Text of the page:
The war in Afghanistan against the Taliban is not going as planned: June has been the deadliest month for NATO forces there; the campaign in Kandahar has been delayed. At the same time, there has been a change in command of the American and international forces. Naturally, questions are being asked about strategy and tactics.
House Speaker Nancy Pelosi, a Democrat, wants to ensure that a “serious drawdown” of US forces begins in July 2011 – the date set by President Obama to start bringing troops home and transitioning to Afghan control.
Conservative critics and many military officers don’t like the deadline. It conveys the impression that America will run for the exits and leave Afghans in the lurch. Why should locals cooperate if, a year from now, the Americans will be gone, and the Taliban will return and retaliate?
Other concerns are being raised. Soldiers on the ground criticize the military’s limited rules of engagement that may spare Afghan civilians but endanger troops. Some experts and lawmakers add that the president must change his civilian team that’s dedicated to the region, and not just his top military commander.
And with success in disrupting Al Qaeda leadership in Pakistan – with drone attacks playing an important role – the question still remains: Is a boots-on-the-ground war in Afghanistan the best way to combat terrorists in the region?
Ask away. These are legitimate concerns. Airing them is healthy. But now is not the time to change the president’s basic strategy: a surge in troops, a surge in civilian advisers, and a surge in development funds, so that responsibility for the war and rebuilding Afghanistan shifts to Afghans, and so that Afghanistan does not again become a terrorist haven from which to launch an attack against the United States or its allies.
In Senate confirmation hearings Tuesday, Mr. Obama’s designated commander – Gen. David Petraeus – said he would “look hard” at the campaign. But, he added, that look will be more about implementation than redesign.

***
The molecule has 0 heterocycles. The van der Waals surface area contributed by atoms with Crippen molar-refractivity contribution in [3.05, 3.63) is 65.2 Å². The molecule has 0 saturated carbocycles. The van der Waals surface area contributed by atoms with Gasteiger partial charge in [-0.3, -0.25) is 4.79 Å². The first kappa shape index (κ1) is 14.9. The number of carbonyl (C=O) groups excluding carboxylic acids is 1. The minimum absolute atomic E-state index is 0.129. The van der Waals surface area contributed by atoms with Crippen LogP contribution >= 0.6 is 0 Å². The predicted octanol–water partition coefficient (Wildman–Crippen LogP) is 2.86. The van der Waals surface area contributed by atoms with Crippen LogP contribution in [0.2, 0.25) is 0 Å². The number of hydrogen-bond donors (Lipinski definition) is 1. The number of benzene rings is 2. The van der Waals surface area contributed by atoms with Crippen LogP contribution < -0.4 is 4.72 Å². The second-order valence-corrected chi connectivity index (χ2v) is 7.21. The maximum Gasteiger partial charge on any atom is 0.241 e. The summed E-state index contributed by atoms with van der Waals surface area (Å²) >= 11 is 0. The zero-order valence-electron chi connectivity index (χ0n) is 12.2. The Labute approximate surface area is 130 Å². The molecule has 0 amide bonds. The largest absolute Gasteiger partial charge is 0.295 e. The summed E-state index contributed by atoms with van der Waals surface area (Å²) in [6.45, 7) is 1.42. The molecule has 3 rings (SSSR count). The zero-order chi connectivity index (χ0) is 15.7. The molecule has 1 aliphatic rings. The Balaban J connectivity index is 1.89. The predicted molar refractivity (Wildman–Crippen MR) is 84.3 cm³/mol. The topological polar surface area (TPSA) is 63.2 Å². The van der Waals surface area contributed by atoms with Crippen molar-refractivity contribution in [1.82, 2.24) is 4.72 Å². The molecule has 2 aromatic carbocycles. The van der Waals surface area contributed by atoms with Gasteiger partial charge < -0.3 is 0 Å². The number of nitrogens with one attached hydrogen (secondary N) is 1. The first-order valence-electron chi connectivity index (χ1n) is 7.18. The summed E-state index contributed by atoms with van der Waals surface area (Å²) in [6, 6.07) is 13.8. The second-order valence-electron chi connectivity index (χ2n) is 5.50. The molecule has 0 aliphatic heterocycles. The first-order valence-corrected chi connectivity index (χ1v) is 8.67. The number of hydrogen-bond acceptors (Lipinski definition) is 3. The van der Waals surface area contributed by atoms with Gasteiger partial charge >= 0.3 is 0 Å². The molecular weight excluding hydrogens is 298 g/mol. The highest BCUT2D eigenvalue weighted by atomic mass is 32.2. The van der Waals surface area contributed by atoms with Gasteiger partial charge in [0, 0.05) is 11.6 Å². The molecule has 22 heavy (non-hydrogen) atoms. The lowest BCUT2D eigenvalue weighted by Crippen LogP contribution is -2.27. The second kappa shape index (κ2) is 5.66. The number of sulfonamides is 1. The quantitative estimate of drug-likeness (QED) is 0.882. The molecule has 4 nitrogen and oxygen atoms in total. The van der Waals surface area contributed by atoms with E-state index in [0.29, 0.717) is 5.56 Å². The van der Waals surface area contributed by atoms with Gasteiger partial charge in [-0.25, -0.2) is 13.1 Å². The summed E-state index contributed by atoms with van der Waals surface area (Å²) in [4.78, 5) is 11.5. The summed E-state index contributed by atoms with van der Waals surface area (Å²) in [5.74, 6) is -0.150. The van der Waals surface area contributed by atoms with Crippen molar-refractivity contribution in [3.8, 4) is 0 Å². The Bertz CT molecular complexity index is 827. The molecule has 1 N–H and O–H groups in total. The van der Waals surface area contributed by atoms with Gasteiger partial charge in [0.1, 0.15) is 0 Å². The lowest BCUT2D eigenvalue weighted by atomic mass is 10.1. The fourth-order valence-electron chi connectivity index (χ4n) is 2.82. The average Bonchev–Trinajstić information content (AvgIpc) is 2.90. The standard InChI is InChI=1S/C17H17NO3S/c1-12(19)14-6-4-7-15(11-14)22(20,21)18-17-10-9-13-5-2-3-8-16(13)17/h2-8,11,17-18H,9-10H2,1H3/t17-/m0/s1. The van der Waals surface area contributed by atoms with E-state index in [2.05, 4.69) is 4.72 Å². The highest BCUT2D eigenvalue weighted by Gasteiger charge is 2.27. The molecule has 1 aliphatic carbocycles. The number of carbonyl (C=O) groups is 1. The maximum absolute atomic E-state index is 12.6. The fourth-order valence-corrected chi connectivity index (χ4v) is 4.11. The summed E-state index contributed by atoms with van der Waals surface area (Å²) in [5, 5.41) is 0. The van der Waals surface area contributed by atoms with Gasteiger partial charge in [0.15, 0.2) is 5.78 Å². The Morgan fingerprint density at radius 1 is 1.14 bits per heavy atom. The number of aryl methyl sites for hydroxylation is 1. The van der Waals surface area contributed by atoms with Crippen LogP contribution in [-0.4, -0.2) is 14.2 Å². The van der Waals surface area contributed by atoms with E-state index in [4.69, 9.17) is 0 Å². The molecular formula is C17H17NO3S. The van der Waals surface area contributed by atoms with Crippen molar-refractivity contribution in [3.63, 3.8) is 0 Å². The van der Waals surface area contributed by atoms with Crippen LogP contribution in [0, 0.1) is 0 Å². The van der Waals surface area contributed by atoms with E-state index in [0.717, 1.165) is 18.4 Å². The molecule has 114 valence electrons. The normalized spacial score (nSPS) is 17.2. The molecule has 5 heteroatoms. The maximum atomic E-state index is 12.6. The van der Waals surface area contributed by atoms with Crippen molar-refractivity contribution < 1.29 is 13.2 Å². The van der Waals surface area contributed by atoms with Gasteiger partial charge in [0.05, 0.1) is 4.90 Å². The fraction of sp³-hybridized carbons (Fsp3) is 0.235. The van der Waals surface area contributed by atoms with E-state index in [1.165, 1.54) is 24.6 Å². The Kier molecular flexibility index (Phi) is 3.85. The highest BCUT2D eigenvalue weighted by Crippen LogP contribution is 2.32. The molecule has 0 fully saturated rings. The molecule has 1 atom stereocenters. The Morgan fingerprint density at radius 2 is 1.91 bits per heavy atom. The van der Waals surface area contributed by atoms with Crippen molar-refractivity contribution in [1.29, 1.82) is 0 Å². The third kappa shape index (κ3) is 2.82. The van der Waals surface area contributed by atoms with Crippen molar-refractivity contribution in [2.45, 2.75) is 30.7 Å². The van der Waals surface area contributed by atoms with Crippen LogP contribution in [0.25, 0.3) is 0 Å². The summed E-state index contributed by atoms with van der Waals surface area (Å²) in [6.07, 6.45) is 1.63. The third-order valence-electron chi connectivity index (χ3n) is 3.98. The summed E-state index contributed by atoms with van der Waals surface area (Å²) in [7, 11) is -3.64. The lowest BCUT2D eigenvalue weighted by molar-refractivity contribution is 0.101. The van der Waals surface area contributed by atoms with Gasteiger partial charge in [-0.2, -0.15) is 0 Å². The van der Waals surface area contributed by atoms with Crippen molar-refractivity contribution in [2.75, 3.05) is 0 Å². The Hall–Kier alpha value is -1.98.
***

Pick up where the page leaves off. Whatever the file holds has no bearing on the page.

Among possible “tweaks” are the rules of engagement for US forces in areas where militants and civilians might be mixed. “I am keenly aware of concerns by some of our troopers on the ground,” the general said. At the same time, he intends to stick with the emphasis on reducing civilian casualties.
And Petraeus again stated that he supports and agrees with the July 2011 deadline as “the beginning of a process, not the date when the US heads for the exits.” The deadline, he said, conveys a sense of urgency to the Afghan leadership, but the pace of the tasks to be handed to the Afghans and the drawdown will be determined by conditions on the ground.
What’s getting through to Afghans, though, is the part about the deadline, and not the long-term commitment. It’s the latter that needs emphasis.
The reason why it’s not the right time to change the strategy is quite simple. It hasn’t been fully implemented yet. Troops, civilians, and funds are still deploying.
This combination needs a chance to take hold before it’s scuttled. And there are signs of progress: nearly 7 million children in school, roads and bridges built, and special operations capturing or killing about 130 insurgent leaders over the last few months.
At the end of this year, Petraeus will report to Obama on several benchmarks: security and violence within districts, the training of Afghan forces, the development of local government and services. That’s the more appropriate time to assess strategy.